Since 2014, 500,000 people in 178 countries worldwide have participated in Veganuary – but what are their reasons for doing it?

For many (especially after the excess of Christmas), it offers an opportunity for a healthier diet; for others, they choose to do it on moral grounds – believing that all harm and exploitation of animals is unethical. However, according to the official Veganuary website, 12% of vegans cut animal products out of their life on the basis that this is better for the environment. Unfortunately, however, this is not always the case… The logic goes that, not only does animal farming require substantially more land and resources, they also cause exponential methane emissions – contributing to climate change. This is completely true. Plant based agriculture grows 512% more kilograms of food than animal-based agriculture in the same area of land – as well as vegetables requiring only 322 litres of water per kg compared to chicken at 4,325l/kg and beef at 15,415l/kg. 33% of crops currently grown are used to produce livestock feed and each of the planets’ 1.5 billion cattle produce up to 120 kg of methane a year.

Regrettably however, the alternatives don’t perform much better. Nuts, a staple vegan protein, in fact require 9,063 litres of water per kilogram – much more than chickens. Furthermore, due to its growing popularity as a meat substitute (as evidenced by Burger King’s new ‘Rebel Whopper’), soy farming has increased by 115% in the last decade. As a result, 114 million acres of Brazil’s Amazon Rainforest has been deforested to accommodate the agriculture – leading to the loss of habitat of already endangered species such as the South American Tapir, the Hyacinth macaw and the Uakari Monkey and ultimately leading to a loss of biodiversity and hence the exact harm that many vegans are so keen to protect against. Whilst cattle methane emissions are a contributing factor to our growing climate emergency, deforestation, especially to dense forests such as the Amazon is even more detrimental. The Amazon acts as a carbon sink, removing carbon dioxide from the atmosphere through photosynthesis. Therefore, deforestation reduces the rainforest’s capacity to store carbon dioxide – resulting in a greater volume remaining in the atmosphere and contributing to the greenhouse effect.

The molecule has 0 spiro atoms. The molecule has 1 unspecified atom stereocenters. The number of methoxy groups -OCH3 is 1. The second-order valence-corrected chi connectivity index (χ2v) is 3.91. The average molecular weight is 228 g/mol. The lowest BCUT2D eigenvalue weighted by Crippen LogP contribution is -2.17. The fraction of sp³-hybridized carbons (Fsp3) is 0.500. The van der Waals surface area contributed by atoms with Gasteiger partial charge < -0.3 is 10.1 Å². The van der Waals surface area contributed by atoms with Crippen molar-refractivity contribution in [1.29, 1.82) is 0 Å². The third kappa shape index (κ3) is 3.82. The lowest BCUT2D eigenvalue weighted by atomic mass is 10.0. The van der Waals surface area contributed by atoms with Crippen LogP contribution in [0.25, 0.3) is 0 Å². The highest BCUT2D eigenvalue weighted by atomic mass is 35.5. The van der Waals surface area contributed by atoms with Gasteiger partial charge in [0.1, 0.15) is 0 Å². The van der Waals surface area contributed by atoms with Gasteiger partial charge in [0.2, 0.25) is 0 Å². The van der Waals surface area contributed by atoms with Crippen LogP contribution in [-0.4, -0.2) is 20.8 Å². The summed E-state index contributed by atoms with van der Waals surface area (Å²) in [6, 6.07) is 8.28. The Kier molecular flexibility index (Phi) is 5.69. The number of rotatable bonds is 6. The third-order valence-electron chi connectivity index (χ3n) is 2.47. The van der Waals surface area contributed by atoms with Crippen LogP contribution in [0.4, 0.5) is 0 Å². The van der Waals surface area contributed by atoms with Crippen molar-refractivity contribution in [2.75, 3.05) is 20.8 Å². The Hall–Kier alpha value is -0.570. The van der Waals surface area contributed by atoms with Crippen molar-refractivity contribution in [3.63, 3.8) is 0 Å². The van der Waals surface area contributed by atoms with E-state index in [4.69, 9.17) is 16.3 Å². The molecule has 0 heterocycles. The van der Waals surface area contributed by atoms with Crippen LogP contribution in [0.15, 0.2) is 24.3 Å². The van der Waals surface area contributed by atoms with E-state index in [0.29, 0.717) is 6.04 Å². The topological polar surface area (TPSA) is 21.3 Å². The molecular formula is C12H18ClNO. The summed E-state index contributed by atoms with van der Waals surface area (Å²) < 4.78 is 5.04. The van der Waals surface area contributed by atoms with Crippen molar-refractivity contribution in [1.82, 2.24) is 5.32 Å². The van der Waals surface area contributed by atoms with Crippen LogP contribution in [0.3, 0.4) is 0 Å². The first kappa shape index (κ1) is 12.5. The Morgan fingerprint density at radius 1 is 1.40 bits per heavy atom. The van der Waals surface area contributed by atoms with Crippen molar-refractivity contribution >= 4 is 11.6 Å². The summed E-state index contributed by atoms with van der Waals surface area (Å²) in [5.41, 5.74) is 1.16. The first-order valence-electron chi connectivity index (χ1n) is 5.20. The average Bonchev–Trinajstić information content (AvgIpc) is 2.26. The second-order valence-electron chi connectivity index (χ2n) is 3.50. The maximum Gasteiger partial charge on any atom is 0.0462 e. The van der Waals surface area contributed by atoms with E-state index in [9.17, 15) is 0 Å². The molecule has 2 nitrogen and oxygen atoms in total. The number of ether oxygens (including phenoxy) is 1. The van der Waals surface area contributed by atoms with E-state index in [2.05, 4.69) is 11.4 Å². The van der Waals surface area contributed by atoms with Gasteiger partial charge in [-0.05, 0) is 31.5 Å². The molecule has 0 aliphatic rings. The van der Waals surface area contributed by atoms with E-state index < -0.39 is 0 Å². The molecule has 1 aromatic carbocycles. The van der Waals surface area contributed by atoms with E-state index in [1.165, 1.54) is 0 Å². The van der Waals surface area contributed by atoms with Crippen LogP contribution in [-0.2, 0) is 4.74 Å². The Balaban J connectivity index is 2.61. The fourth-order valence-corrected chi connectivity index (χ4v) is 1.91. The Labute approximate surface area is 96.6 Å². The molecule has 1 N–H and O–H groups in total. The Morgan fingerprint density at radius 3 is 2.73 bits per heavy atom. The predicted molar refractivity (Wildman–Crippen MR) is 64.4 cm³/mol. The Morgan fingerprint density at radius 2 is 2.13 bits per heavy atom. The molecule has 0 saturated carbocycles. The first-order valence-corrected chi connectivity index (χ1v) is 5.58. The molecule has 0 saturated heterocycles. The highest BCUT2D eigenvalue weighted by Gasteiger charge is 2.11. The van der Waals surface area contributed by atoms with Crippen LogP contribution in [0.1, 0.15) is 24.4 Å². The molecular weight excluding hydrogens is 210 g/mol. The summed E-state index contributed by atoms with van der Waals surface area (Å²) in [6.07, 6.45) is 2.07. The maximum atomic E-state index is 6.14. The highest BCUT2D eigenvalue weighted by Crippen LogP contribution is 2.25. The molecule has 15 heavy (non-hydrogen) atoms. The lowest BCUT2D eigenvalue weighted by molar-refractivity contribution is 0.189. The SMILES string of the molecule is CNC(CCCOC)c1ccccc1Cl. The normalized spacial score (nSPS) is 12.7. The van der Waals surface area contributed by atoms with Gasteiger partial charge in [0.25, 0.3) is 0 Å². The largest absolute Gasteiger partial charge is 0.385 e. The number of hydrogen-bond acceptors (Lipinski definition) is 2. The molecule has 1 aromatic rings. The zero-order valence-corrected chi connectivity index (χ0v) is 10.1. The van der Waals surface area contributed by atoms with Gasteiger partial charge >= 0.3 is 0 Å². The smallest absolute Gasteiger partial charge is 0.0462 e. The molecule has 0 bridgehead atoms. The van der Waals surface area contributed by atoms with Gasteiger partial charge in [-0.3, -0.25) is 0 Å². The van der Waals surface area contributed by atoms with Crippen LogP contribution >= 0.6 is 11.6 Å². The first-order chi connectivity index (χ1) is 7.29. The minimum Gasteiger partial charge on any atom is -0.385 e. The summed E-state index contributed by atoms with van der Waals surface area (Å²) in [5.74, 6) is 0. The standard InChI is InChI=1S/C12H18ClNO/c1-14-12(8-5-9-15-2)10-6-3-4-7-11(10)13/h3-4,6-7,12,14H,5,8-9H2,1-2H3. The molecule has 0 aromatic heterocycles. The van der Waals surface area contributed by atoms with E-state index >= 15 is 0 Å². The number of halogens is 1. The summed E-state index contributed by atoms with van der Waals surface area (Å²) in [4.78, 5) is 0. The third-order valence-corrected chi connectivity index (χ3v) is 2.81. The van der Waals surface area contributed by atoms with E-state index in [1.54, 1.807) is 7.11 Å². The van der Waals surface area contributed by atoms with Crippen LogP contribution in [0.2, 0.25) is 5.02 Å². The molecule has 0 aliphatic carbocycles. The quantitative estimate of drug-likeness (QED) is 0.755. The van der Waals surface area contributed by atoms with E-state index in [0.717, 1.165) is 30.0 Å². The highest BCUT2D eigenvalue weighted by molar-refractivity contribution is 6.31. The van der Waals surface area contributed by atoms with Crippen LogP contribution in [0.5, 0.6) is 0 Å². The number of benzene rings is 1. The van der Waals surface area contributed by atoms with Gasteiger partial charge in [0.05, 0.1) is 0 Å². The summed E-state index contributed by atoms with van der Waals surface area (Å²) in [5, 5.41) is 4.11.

Taking all of this into account, what is the most environmentally friendly diet? The biggest difference that you could make is to reduce red meat consumption, but other meats such as chicken have a ten times smaller carbon footprint and therefore are not as harmful to the environment as some suggest. As long as you ensure that all of your food comes from sustainable and, if possible, local resources then your diet will be environmentally sound regardless of whether you choose to consume animal products or not. Veganism is not the only solution – but as long as it encourages people to put more thought into where their food comes from, it can only be a positive.

Toby Saiban, Wilson's School